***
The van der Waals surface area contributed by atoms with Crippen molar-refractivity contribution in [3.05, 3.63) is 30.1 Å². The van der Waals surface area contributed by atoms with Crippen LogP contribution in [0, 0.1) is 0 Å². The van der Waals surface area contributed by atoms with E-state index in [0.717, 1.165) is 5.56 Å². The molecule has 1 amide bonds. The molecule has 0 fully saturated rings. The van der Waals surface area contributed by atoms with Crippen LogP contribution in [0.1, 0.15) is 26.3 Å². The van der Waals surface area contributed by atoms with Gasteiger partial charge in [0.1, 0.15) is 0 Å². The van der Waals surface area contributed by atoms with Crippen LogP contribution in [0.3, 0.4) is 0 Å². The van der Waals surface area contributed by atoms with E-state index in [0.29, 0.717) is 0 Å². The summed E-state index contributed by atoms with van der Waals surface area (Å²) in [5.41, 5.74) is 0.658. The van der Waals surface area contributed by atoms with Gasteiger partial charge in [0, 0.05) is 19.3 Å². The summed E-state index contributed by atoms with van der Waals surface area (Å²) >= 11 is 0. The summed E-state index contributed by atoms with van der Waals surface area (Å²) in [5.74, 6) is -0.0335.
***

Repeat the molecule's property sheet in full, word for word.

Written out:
The van der Waals surface area contributed by atoms with Crippen molar-refractivity contribution in [3.05, 3.63) is 30.1 Å². The van der Waals surface area contributed by atoms with Crippen LogP contribution in [0, 0.1) is 0 Å². The van der Waals surface area contributed by atoms with E-state index in [0.717, 1.165) is 5.56 Å². The molecule has 1 amide bonds. The molecule has 0 fully saturated rings. The van der Waals surface area contributed by atoms with Crippen LogP contribution in [0.1, 0.15) is 26.3 Å². The van der Waals surface area contributed by atoms with Gasteiger partial charge in [0.1, 0.15) is 0 Å². The van der Waals surface area contributed by atoms with Crippen LogP contribution in [0.3, 0.4) is 0 Å². The van der Waals surface area contributed by atoms with E-state index in [0.29, 0.717) is 0 Å². The summed E-state index contributed by atoms with van der Waals surface area (Å²) in [5.41, 5.74) is 0.658. The van der Waals surface area contributed by atoms with Gasteiger partial charge in [0, 0.05) is 19.3 Å². The summed E-state index contributed by atoms with van der Waals surface area (Å²) >= 11 is 0. The summed E-state index contributed by atoms with van der Waals surface area (Å²) in [5.74, 6) is -0.0335.